Alangium salviifolium wang is a deciduous, rambling shrub or a tree belonging to the family Alangiaceae. This family consist one genus with twenty two species, out of which Alangium salviifolium wang is the only species used medicinally in Bangladesh, India, China and Phillipines (Jubie et al., 2008). The different parts of this plant are used for a wide range of diseases. Root is used in diarrhoea, paralysis, piles and vomiting (Pandey and Raval, 2005). It is used as single drug in Ayurveda for the treatment of rabies and antidote for other poisonous bites including snake bites. Root is useful for external application in acute case of rheumatism, leprosy and inflammation (Anjaria et al., 2002). Antibacterial compound was isolated from the flower of Alangium salvifolium (Anjum et al., 2002). Fruits are sweet, used to treat burning sensation, constipation and haemorrhage. The leaves are used as poultice in rheumatism, stem barks exerts a biphasic action on the blood pressure in cats at lower doses and marked hypotension in higher doses. The plant has been reported for its anti-tubercular, anti-spasmodic and anti-cholinesterase activity (Warrier et al., 2005). Anti-Fertility activity of the stem bark of Alangium salvifolium (Linn. F) Wang in Wistar female rats has also been reported (Murugan et al., 2000). Previous phytochemical investigation revealed that it is a rich source of alkaloids including ipecac alkaloid and benzopyridoquinolizidine alkaloids. It is also known to produce alangiside, a tetrahydroisoquinoline monoterpene glucoside (Itoh et al., 1992). Recent phytochemical studies of this plant resulted in the isolation of several flavanoid, phenolic compound, irridoid glycosides and oxyoglucoside of some alcohol (Ramni et al., 2003). New alkaloid, ankorine was isolated from leaves (Jain et al., 2002). Plant is also rich in tetrahydroisoquinoline monoterpene glycoside. e.g., alangiside-1 or ipecoside- 2 whose structures are closely related to the ipecac alkaloid (Itoh et al., 1994). There are no such studies are revealed for its activity against treatment for pandemic cancer and hence the present study was carried out to evaluate the antitumor activity of the methanolic extract and its organic fractions of the flowers of Alangium salvifolium against Ehrlich Ascites Carcinoma (EAC) in mice.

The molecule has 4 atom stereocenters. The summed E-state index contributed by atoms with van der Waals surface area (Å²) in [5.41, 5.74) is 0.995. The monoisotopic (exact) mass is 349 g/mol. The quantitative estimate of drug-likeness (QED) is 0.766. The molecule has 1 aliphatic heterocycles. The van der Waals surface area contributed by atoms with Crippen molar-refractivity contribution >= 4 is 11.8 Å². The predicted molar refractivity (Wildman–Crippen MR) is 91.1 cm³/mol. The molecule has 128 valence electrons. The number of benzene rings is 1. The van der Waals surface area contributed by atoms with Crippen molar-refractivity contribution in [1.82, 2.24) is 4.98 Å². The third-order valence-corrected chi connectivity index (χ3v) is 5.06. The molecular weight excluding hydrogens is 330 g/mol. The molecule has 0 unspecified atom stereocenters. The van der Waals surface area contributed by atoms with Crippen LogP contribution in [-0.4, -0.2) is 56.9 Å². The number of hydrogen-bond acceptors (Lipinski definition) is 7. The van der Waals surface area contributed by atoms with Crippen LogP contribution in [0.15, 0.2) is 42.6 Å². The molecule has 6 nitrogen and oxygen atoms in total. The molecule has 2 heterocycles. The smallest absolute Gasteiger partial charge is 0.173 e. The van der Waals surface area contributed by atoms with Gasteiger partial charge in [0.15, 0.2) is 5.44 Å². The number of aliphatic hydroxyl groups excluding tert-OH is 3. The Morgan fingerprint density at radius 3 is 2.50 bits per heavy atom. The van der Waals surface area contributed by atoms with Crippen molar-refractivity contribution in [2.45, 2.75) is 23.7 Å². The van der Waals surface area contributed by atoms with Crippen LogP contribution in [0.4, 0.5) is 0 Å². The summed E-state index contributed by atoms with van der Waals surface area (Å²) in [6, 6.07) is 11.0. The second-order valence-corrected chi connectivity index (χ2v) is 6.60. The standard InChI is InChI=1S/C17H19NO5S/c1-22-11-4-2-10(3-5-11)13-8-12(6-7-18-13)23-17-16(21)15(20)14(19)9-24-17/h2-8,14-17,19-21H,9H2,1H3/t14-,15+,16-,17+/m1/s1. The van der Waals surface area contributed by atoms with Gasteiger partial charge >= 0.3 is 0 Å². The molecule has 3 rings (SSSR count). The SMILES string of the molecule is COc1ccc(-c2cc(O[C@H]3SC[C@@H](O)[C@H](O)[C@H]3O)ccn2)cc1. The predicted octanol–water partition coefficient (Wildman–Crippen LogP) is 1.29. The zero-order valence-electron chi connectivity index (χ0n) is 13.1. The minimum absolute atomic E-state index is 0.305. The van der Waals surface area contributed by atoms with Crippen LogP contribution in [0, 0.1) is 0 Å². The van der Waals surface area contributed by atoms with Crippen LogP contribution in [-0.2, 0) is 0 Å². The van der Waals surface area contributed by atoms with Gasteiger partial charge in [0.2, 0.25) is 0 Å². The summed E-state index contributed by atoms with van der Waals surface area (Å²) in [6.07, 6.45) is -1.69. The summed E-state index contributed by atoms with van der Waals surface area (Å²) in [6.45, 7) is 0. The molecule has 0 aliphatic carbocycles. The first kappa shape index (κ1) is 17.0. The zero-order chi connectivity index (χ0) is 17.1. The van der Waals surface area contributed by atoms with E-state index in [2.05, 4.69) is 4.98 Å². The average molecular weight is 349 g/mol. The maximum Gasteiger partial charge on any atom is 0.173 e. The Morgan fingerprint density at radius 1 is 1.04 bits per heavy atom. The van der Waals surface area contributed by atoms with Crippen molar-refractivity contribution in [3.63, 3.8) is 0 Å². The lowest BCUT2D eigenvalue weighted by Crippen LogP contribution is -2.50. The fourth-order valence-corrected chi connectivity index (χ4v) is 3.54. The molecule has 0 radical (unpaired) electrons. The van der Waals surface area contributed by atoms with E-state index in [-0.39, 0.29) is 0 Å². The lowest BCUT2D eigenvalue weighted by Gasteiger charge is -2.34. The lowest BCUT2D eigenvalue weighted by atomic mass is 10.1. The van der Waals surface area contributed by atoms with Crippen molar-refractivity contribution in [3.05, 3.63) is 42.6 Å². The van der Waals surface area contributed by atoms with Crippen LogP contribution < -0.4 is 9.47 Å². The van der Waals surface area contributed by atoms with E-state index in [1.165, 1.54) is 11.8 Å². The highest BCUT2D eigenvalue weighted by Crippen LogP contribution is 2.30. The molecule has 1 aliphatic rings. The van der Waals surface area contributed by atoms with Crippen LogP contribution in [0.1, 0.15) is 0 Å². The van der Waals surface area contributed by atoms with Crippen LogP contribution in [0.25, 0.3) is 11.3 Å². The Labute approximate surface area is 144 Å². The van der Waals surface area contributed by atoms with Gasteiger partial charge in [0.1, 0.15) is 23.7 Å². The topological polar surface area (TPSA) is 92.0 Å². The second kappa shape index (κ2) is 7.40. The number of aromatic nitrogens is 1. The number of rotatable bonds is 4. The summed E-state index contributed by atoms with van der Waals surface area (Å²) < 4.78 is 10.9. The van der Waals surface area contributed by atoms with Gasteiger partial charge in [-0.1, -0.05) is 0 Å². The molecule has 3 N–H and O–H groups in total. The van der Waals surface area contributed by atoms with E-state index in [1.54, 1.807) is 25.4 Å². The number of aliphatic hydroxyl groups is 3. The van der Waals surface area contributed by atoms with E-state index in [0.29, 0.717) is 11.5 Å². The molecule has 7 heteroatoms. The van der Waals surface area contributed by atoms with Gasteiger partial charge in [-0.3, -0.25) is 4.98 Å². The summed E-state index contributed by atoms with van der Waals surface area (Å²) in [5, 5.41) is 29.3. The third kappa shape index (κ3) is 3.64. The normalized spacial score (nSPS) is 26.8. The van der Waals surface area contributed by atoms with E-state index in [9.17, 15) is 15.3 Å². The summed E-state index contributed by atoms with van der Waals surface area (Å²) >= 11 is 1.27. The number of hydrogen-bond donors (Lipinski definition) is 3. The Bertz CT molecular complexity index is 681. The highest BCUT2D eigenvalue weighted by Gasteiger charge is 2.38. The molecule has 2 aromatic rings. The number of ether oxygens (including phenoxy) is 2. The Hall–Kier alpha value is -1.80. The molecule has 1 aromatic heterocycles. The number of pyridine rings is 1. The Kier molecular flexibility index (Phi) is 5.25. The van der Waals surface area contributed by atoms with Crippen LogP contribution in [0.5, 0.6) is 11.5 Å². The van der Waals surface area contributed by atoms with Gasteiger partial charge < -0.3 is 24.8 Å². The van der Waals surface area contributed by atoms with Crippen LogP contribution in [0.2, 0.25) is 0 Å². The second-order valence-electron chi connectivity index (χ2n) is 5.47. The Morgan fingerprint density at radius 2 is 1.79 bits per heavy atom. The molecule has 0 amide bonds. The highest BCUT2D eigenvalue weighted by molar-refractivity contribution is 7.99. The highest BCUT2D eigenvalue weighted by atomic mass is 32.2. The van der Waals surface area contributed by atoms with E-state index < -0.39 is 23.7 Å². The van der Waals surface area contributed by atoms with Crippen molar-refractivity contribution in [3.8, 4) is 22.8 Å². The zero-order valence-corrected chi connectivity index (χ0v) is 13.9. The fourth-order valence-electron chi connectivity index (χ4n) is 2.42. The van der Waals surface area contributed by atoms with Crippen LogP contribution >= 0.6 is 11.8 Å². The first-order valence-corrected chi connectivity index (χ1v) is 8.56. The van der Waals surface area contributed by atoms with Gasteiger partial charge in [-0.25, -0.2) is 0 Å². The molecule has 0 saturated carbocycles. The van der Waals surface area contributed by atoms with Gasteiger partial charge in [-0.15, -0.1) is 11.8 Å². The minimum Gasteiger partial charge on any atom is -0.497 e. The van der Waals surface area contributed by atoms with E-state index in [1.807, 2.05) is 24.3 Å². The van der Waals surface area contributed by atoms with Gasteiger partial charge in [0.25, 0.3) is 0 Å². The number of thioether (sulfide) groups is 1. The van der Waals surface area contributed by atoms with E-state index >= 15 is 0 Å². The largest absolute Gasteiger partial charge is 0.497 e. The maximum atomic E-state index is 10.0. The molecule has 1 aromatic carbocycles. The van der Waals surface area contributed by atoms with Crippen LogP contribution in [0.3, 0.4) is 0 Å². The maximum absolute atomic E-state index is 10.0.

Plant materials: The flowers of the Alangium salvifolium were collected from the adjoining area of Rajshahi University Campus, Bangladesh during February 2007 and were identified by Taxonomist, Department of Botany and University of Rajshahi, Bangladesh where a voucher specimen number (Voucher No. 105) has been deposited.

Chemicals: The chemicals used were sodium chloride, propylene glycol, trypan blue, methyl violet, sodium sulphate, methylene blue, Bleomycin (Merck Limited, Mumbai, India). All other chemicals and reagents used were of highest analytical grade.

Preparation of extracts: The flower material was shade-dried with occasional shifting and then powdered with a mechanical grinder, passing through sieve #40 and stored in a tight container. The powdered flower (750 g) was taken in large glass bottle and extracted with Ethyl acetate: MeOH (1:1) for 7 days. The procedure was repeated twice using same solvent system for next 3 days. The extract was decanted first through a cotton plug and finally filtered through filter paper to get clear filtrate. The filtrate obtained by repeated maceration was evaporated under reduced pressure at 40°C using rotary evaporator. It renders a gummy concentrate and air evaporated to solid mass. The net weight of dry extract was 5 g. The dry plant extract (5 g) was suspended in water and fractionated in a conical flask using diethylether solvent system. Each fraction further evaporates using rotary evaporator and then air dried to solid mass (250 g).